Austria crisis: Kurz resigns, but will he stay in power?
Johannes Pleschberger in Vienna

Austria is set to be led by a close ally of the former chancellor Sebastian Kurz, who resigned on Saturday amid corruption allegations. The move has prompted warnings that Kurz will hold on to power, if not office.  

Fellow party member and foreign minister Alexander Schallenberg is to be sworn in on Monday, and is expected to hold the role at least until corruption investigations against conservative party leader Kurz are concluded. 



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Kurz still insists that he had nothing to do with the alleged use of public funds to produce manipulated polling and favorable newspaper coverage, but has resigned in a bid to avoid a crisis of government. 

Austria needs stable conditions, Kurz explained: "I would therefore like to make way in order to end the stalemate, to prevent chaos and to ensure stability."

Replacing Kurz was a condition imposed by his Green coalition partners for their continued support. Initially, Kurz's conservative People's Party refused, but after three days of government standstill, the chancellor stepped down. 

It should never be about personal interests, Kurz continued in his resignation speech, "because my country is more important to me than myself."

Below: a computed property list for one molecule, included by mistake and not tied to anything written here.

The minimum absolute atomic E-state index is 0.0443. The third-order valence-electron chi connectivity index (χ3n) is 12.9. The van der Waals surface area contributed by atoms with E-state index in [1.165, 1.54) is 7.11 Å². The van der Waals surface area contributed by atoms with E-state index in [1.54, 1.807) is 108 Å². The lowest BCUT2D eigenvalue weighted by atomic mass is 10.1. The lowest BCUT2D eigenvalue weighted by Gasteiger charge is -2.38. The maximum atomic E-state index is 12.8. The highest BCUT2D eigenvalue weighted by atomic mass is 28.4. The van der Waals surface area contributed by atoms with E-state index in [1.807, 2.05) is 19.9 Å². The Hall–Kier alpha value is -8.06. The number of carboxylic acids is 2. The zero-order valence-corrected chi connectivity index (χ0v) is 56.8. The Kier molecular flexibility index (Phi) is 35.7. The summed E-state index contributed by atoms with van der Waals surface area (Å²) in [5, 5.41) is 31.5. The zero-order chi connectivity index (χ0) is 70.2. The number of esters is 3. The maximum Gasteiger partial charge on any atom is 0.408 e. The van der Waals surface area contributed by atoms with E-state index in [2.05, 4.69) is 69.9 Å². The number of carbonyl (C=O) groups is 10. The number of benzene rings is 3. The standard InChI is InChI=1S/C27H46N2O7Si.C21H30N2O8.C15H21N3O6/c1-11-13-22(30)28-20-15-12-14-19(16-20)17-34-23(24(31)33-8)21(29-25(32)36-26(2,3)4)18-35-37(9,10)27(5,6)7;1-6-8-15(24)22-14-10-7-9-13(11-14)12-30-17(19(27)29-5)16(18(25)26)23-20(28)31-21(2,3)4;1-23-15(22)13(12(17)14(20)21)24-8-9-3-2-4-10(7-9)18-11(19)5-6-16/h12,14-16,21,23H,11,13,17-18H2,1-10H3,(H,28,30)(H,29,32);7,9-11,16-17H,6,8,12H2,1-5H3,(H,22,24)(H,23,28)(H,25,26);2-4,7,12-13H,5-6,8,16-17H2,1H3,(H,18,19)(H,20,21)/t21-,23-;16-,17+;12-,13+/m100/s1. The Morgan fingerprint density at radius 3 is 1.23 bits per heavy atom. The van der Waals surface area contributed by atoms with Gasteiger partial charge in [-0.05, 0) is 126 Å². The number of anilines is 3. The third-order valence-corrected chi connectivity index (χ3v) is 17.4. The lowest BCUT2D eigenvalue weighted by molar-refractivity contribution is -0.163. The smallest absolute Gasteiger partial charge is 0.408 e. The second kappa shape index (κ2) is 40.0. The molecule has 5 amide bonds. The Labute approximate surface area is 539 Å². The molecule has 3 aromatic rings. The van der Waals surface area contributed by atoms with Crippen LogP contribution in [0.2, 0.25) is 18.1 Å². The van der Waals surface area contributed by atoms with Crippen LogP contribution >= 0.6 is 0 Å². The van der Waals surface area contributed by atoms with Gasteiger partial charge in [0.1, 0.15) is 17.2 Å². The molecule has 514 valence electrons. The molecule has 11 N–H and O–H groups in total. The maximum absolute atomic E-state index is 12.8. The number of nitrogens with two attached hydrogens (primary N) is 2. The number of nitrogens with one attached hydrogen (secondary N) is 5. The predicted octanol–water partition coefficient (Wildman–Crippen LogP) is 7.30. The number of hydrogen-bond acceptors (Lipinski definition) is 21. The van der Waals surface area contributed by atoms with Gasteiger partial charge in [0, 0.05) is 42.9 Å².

Despite resigning, Kurz is expected to maintain a hold on power. Schallenberg is a close ally who takes the same line as his party leader on most issues. In foreign policy terms this means a strident resistance to taking in refugees, and intensive efforts towards European Union enlargement in the Western Balkans. 



Former Austrian chancellor Sebastian Kurz with his foreign minister Alexander Schallenberg. /Robert Jaeger/AFP

Former Austrian chancellor Sebastian Kurz with his foreign minister Alexander Schallenberg. /Robert Jaeger/AFP

An aristocrat, an ally 

Many political analysts see Kurz's resignation as a tactical maneuver. Schallenberg is unlikely to do anything Kurz does not agree with – and Kurz may well return as chancellor, depending on the outcome of the investigation.

"Sebastian Kurz is chancellor in the shadows," the leader of the opposition Social Democrats, Pamela Rendi-Wagner, told a news conference on Saturday night, adding that Kurz would "continue to pull the strings."

With Schallenberg, a person of aristocratic descent returns to the top of the Austrian government for the first time since 1930.

The 52-year-old diplomat's noble family goes back to the 12th century. Austria's history was closely linked to that of the Habsburg dynasty for almost a millennium until after World War I, when the nobility was abolished in Austria.

On his way to a meeting with Austrian president Alexander van der Bellen, Schallenberg spoke to the media of an "enormously challenging task and time". In any case, his appointment was a "surprise for all of us."

Source(s): Reuters

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